Government Procurement Agreement (GPA)

General Detail

General Information

  1. Type: Convention
  2. Date of signature:
  3. Place of signature: Marrakech, Morocco
  4. Depositary:
  5. Date of entry into force: 01/01/1996

Category

WTO

Sub category

Plurilateral Agreements

Groups

WTO

What is it about?

After the Uruguay Round there remained four agreements, originally negotiated in the Tokyo Round, which had a narrower group of signatories and are known as “plurilateral agreements”. These plurilateral agreements are not binding upon all members of the WTO, but rather just those that agree to ratify it. The Government Procurement Agreement (GPA) is one of these agreements. Its purpose is to open up as much procurement as possible to international competition. It is designed to make laws, regulations, procedures and practices regarding government procurement more transparent and to ensure they do not protect domestic products or suppliers, or discriminate against foreign products or suppliers. It also reinforces rules guaranteeing fair and non-discriminatory conditions of international competition. The agreement has two elements — general rules and obligations, and schedules of national entities in each member country whose procurement is subject to the agreement. A large part of the general rules and obligations concern tendering procedures. The Agreement applies to contracts worth more than specified threshold values. For central government purchases of goods and services, the threshold is SDR 130,000 (some $185,000 in June 2003). For purchases of goods and services by sub-central government entities the threshold varies but is generally in the region of SDR 200,000. For utilities, thresholds for goods and services is generally in the area of SDR 400,000 and for construction contracts, in general the threshold value is SDR 5,000,000. Developing countries and least developed countries benefit from special procedures related to their needs.

Why is it relevant?

By opening national procurement to international competition, the Agreement permits State parties to receive the best value for their money and to pay true market prices. Its provisions also lead to increased transparency and work against corruption. The agreement imposes several binding obligations that may be perceived as burdensome. As of 2004 no non OECD country had ratified the agreement.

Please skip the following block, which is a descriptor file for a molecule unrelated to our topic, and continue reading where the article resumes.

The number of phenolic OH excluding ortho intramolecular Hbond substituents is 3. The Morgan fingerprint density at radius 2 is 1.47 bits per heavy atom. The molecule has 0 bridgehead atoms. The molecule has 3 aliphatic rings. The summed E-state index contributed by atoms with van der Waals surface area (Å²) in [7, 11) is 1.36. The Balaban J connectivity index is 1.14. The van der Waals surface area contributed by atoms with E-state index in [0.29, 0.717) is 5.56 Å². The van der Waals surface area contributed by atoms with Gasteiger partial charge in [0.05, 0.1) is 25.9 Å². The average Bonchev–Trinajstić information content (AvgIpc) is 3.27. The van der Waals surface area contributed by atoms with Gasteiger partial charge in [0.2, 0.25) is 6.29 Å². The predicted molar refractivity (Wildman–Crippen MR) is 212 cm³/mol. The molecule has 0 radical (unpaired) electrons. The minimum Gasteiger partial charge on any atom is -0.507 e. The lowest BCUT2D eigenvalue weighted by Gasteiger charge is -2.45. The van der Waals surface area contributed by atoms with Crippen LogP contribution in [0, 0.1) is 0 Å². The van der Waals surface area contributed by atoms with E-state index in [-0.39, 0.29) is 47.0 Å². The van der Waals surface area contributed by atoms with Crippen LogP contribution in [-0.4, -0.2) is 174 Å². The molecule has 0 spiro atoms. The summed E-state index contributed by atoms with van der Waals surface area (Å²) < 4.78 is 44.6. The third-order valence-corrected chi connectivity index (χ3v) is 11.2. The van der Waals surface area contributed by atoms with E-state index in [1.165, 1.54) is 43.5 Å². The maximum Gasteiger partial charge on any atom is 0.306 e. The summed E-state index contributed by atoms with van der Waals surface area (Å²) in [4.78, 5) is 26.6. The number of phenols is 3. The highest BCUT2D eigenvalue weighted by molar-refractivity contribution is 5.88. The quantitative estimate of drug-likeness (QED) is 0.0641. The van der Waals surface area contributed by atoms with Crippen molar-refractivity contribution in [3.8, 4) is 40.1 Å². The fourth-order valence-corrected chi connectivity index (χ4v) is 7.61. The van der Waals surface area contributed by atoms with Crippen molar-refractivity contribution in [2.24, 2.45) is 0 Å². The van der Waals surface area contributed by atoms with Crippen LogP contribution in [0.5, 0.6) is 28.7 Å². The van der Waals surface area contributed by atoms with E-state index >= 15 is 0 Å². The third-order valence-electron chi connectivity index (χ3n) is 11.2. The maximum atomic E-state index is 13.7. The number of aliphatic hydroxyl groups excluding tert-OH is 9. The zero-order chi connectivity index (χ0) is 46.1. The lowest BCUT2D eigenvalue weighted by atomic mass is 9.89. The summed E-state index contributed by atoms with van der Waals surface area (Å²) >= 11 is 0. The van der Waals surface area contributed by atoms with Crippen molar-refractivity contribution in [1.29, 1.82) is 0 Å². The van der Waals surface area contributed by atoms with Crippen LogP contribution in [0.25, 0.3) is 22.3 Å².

Additional Information

Only member States of the WTO can become a party to this Agreement. Disputes between State parties regarding the agreement may be submitted under the procedures of the Memorandum of Understanding on Rules and Procedures Governing the Settlement of Disputes of the WTO.

  • Guidelines : Procurement under IBRD Loans and IDA Credits (World Bank, January 1999)
  • UNCITRAL Model Law on the Procurement of Goods, Works and Services (New York, 9 December 1994).

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Country ratifications
CountryRatification date
Armenia15/09/2011
Austria01/01/1996
Belgium01/01/1996
Bulgaria01/01/2007
Canada01/01/1996
Croatia01/07/2013
Cyprus01/05/2004
Czech Republic01/05/2004
Denmark01/01/1996
Estonia01/05/2004
Finland01/01/1996
France01/01/1996
Germany01/01/1996
Greece01/01/1996
Hungary01/01/2004
Iceland28/04/2001
Ireland01/01/1996
Israel31/12/1995
Italy01/01/1996
Japan01/01/1996
Latvia01/01/2004
Liechtenstein18/09/1997
Lithuania01/01/2004
Luxembourg01/01/1996
Malta01/01/2004
Montenegro15/07/2015
New Zealand12/08/2015
Norway01/01/1996
Poland01/01/2004
Portugal01/01/1996
Republic of Korea01/01/1997
Romania01/01/2007
Singapore20/10/1997
Slovakia01/01/2004
Slovenia01/01/2004
Spain01/01/1996
Sweden01/01/1996
Switzerland01/01/1996
United Kingdom01/01/1996
United States of America01/01/1996
Treaties analysis
YearRatifications
19951
199620
19973
20011
200410
20072
20111
20131
20152
Total41
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